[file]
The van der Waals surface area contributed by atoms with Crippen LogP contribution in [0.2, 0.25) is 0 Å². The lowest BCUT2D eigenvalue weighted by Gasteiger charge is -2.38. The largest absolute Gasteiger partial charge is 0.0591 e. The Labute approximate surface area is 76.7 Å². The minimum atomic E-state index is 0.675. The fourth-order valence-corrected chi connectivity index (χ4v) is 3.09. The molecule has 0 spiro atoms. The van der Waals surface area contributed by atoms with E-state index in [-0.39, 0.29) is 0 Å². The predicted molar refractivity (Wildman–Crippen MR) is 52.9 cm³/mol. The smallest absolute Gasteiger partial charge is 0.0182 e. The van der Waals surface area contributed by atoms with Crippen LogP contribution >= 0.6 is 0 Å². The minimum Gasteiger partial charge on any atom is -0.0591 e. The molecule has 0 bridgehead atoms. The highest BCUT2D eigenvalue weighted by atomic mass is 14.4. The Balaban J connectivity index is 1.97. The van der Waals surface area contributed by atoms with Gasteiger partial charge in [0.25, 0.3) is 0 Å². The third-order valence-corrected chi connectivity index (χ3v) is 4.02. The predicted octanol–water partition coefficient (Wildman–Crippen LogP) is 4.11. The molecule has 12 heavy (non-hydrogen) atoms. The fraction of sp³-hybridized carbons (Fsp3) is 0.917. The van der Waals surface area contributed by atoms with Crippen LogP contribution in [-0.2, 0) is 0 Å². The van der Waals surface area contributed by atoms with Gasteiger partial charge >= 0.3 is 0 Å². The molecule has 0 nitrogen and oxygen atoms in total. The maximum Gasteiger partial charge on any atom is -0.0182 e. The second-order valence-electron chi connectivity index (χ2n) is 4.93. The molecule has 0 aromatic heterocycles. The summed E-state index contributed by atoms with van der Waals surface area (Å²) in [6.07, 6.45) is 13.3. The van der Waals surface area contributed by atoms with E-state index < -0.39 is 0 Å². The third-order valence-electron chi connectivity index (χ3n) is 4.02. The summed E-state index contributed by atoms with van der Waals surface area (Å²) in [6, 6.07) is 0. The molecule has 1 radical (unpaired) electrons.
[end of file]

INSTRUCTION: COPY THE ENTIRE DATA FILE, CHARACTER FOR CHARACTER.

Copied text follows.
The van der Waals surface area contributed by atoms with Crippen LogP contribution in [0.2, 0.25) is 0 Å². The lowest BCUT2D eigenvalue weighted by Gasteiger charge is -2.38. The largest absolute Gasteiger partial charge is 0.0591 e. The Labute approximate surface area is 76.7 Å². The minimum atomic E-state index is 0.675. The fourth-order valence-corrected chi connectivity index (χ4v) is 3.09. The molecule has 0 spiro atoms. The van der Waals surface area contributed by atoms with E-state index in [-0.39, 0.29) is 0 Å². The predicted molar refractivity (Wildman–Crippen MR) is 52.9 cm³/mol. The smallest absolute Gasteiger partial charge is 0.0182 e. The van der Waals surface area contributed by atoms with Crippen LogP contribution >= 0.6 is 0 Å². The minimum Gasteiger partial charge on any atom is -0.0591 e. The molecule has 0 bridgehead atoms. The highest BCUT2D eigenvalue weighted by atomic mass is 14.4. The Balaban J connectivity index is 1.97. The van der Waals surface area contributed by atoms with Gasteiger partial charge in [0.25, 0.3) is 0 Å². The third-order valence-corrected chi connectivity index (χ3v) is 4.02. The predicted octanol–water partition coefficient (Wildman–Crippen LogP) is 4.11. The molecule has 12 heavy (non-hydrogen) atoms. The fraction of sp³-hybridized carbons (Fsp3) is 0.917. The van der Waals surface area contributed by atoms with Crippen LogP contribution in [-0.2, 0) is 0 Å². The van der Waals surface area contributed by atoms with Gasteiger partial charge >= 0.3 is 0 Å². The molecule has 0 nitrogen and oxygen atoms in total. The maximum Gasteiger partial charge on any atom is -0.0182 e. The second-order valence-electron chi connectivity index (χ2n) is 4.93. The molecule has 0 aromatic heterocycles. The summed E-state index contributed by atoms with van der Waals surface area (Å²) in [6.07, 6.45) is 13.3. The van der Waals surface area contributed by atoms with E-state index < -0.39 is 0 Å². The third-order valence-electron chi connectivity index (χ3n) is 4.02. The summed E-state index contributed by atoms with van der Waals surface area (Å²) in [6, 6.07) is 0. The molecule has 1 radical (unpaired) electrons.